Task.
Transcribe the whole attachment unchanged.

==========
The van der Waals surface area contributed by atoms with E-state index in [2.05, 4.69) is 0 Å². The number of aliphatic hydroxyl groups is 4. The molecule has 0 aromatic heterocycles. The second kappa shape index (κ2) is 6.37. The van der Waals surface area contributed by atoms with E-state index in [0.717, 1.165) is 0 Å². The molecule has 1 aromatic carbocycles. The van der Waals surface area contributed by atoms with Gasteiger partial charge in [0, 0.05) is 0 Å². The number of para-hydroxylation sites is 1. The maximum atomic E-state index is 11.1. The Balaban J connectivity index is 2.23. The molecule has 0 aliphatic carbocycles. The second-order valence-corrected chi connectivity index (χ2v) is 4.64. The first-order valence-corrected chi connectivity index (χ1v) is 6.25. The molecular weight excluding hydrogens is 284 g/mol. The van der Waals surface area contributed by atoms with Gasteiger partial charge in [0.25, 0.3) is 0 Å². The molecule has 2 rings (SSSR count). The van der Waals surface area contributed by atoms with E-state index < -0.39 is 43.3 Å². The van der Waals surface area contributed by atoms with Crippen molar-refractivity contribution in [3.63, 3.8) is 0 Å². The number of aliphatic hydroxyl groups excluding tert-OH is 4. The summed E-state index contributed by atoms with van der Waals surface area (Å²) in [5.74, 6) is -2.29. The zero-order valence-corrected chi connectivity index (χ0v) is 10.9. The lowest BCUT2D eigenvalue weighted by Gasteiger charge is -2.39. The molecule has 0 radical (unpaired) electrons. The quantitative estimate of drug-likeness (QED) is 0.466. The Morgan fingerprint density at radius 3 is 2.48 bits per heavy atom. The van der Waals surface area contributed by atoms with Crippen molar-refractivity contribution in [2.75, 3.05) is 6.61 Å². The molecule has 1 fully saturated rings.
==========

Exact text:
The van der Waals surface area contributed by atoms with E-state index in [2.05, 4.69) is 0 Å². The number of aliphatic hydroxyl groups is 4. The molecule has 0 aromatic heterocycles. The second kappa shape index (κ2) is 6.37. The van der Waals surface area contributed by atoms with E-state index in [0.717, 1.165) is 0 Å². The molecule has 1 aromatic carbocycles. The van der Waals surface area contributed by atoms with Gasteiger partial charge in [0, 0.05) is 0 Å². The number of para-hydroxylation sites is 1. The maximum atomic E-state index is 11.1. The Balaban J connectivity index is 2.23. The molecule has 0 aliphatic carbocycles. The second-order valence-corrected chi connectivity index (χ2v) is 4.64. The first-order valence-corrected chi connectivity index (χ1v) is 6.25. The molecular weight excluding hydrogens is 284 g/mol. The van der Waals surface area contributed by atoms with Gasteiger partial charge in [0.25, 0.3) is 0 Å². The molecule has 2 rings (SSSR count). The van der Waals surface area contributed by atoms with E-state index < -0.39 is 43.3 Å². The van der Waals surface area contributed by atoms with Crippen molar-refractivity contribution in [3.63, 3.8) is 0 Å². The number of aliphatic hydroxyl groups excluding tert-OH is 4. The summed E-state index contributed by atoms with van der Waals surface area (Å²) in [5.74, 6) is -2.29. The zero-order valence-corrected chi connectivity index (χ0v) is 10.9. The lowest BCUT2D eigenvalue weighted by Gasteiger charge is -2.39. The molecule has 0 radical (unpaired) electrons. The quantitative estimate of drug-likeness (QED) is 0.466. The Morgan fingerprint density at radius 3 is 2.48 bits per heavy atom. The van der Waals surface area contributed by atoms with Crippen molar-refractivity contribution in [2.75, 3.05) is 6.61 Å². The molecule has 1 fully saturated rings.